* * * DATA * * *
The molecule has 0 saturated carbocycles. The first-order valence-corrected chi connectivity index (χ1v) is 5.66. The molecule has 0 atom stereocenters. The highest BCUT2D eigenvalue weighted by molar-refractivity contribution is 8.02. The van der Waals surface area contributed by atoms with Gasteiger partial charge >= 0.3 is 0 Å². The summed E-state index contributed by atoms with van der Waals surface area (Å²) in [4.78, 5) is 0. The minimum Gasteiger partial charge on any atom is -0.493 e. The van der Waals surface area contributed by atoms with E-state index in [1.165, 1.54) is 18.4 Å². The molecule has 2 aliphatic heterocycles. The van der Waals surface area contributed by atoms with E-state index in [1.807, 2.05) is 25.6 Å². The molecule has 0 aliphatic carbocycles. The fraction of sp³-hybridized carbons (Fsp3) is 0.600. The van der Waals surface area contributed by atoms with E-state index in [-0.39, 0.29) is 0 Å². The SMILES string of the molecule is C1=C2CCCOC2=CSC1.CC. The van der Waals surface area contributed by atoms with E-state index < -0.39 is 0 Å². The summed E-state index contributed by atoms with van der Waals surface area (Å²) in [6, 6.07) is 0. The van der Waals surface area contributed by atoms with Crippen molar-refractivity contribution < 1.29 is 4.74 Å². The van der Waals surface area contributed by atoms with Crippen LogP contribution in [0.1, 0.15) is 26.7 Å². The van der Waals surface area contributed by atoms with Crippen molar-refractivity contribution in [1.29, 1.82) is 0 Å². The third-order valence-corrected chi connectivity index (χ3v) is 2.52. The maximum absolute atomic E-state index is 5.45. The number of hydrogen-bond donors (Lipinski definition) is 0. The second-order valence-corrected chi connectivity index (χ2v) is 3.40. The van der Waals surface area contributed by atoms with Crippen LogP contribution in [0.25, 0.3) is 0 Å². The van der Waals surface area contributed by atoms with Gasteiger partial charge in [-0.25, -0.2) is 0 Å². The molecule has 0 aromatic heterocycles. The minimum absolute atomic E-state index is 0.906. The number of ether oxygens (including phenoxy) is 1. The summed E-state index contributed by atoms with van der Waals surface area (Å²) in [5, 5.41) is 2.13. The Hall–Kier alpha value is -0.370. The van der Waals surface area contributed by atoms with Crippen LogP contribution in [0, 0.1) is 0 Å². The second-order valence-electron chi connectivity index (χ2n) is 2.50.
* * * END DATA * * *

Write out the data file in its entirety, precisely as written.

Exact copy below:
The molecule has 0 saturated carbocycles. The first-order valence-corrected chi connectivity index (χ1v) is 5.66. The molecule has 0 atom stereocenters. The highest BCUT2D eigenvalue weighted by molar-refractivity contribution is 8.02. The van der Waals surface area contributed by atoms with Gasteiger partial charge >= 0.3 is 0 Å². The summed E-state index contributed by atoms with van der Waals surface area (Å²) in [4.78, 5) is 0. The minimum Gasteiger partial charge on any atom is -0.493 e. The van der Waals surface area contributed by atoms with E-state index in [1.165, 1.54) is 18.4 Å². The molecule has 2 aliphatic heterocycles. The van der Waals surface area contributed by atoms with E-state index in [1.807, 2.05) is 25.6 Å². The molecule has 0 aliphatic carbocycles. The fraction of sp³-hybridized carbons (Fsp3) is 0.600. The van der Waals surface area contributed by atoms with E-state index in [-0.39, 0.29) is 0 Å². The SMILES string of the molecule is C1=C2CCCOC2=CSC1.CC. The van der Waals surface area contributed by atoms with E-state index < -0.39 is 0 Å². The summed E-state index contributed by atoms with van der Waals surface area (Å²) in [6, 6.07) is 0. The van der Waals surface area contributed by atoms with Crippen molar-refractivity contribution < 1.29 is 4.74 Å². The van der Waals surface area contributed by atoms with Crippen LogP contribution in [0.1, 0.15) is 26.7 Å². The van der Waals surface area contributed by atoms with Crippen molar-refractivity contribution in [1.29, 1.82) is 0 Å². The third-order valence-corrected chi connectivity index (χ3v) is 2.52. The maximum absolute atomic E-state index is 5.45. The number of hydrogen-bond donors (Lipinski definition) is 0. The second-order valence-corrected chi connectivity index (χ2v) is 3.40. The van der Waals surface area contributed by atoms with Crippen LogP contribution in [0.25, 0.3) is 0 Å². The van der Waals surface area contributed by atoms with Gasteiger partial charge in [-0.25, -0.2) is 0 Å². The molecule has 0 aromatic heterocycles. The minimum absolute atomic E-state index is 0.906. The number of ether oxygens (including phenoxy) is 1. The summed E-state index contributed by atoms with van der Waals surface area (Å²) in [5, 5.41) is 2.13. The Hall–Kier alpha value is -0.370. The van der Waals surface area contributed by atoms with Crippen LogP contribution in [0, 0.1) is 0 Å². The second-order valence-electron chi connectivity index (χ2n) is 2.50.